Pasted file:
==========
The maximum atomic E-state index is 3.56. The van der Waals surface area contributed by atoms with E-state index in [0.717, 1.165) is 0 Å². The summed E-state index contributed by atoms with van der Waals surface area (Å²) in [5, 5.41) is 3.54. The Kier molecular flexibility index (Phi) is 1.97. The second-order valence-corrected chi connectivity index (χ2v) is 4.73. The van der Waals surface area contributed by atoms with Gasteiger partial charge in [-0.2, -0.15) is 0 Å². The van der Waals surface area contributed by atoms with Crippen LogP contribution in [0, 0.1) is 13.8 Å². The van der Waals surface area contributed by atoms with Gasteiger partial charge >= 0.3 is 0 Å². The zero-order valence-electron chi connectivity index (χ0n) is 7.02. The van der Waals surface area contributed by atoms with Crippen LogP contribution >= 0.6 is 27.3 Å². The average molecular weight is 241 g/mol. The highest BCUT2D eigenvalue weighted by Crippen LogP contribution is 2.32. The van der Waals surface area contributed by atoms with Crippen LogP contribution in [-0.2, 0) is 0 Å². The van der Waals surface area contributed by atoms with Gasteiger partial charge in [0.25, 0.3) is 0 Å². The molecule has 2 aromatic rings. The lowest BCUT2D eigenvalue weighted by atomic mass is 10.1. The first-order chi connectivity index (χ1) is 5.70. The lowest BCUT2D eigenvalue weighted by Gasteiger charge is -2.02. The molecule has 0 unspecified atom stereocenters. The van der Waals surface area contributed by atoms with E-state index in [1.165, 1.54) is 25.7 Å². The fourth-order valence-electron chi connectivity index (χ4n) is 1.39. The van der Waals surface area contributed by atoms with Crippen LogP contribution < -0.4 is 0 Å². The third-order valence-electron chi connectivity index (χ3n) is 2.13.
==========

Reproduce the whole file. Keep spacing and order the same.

The maximum atomic E-state index is 3.56. The van der Waals surface area contributed by atoms with E-state index in [0.717, 1.165) is 0 Å². The summed E-state index contributed by atoms with van der Waals surface area (Å²) in [5, 5.41) is 3.54. The Kier molecular flexibility index (Phi) is 1.97. The second-order valence-corrected chi connectivity index (χ2v) is 4.73. The van der Waals surface area contributed by atoms with Gasteiger partial charge in [-0.2, -0.15) is 0 Å². The van der Waals surface area contributed by atoms with Crippen LogP contribution in [0, 0.1) is 13.8 Å². The van der Waals surface area contributed by atoms with Gasteiger partial charge >= 0.3 is 0 Å². The zero-order valence-electron chi connectivity index (χ0n) is 7.02. The van der Waals surface area contributed by atoms with Crippen LogP contribution >= 0.6 is 27.3 Å². The average molecular weight is 241 g/mol. The highest BCUT2D eigenvalue weighted by Crippen LogP contribution is 2.32. The van der Waals surface area contributed by atoms with Crippen LogP contribution in [-0.2, 0) is 0 Å². The van der Waals surface area contributed by atoms with Gasteiger partial charge in [0.25, 0.3) is 0 Å². The molecule has 2 aromatic rings. The lowest BCUT2D eigenvalue weighted by atomic mass is 10.1. The first-order chi connectivity index (χ1) is 5.70. The lowest BCUT2D eigenvalue weighted by Gasteiger charge is -2.02. The molecule has 0 unspecified atom stereocenters. The van der Waals surface area contributed by atoms with E-state index in [1.165, 1.54) is 25.7 Å². The fourth-order valence-electron chi connectivity index (χ4n) is 1.39. The van der Waals surface area contributed by atoms with Crippen LogP contribution < -0.4 is 0 Å². The third-order valence-electron chi connectivity index (χ3n) is 2.13.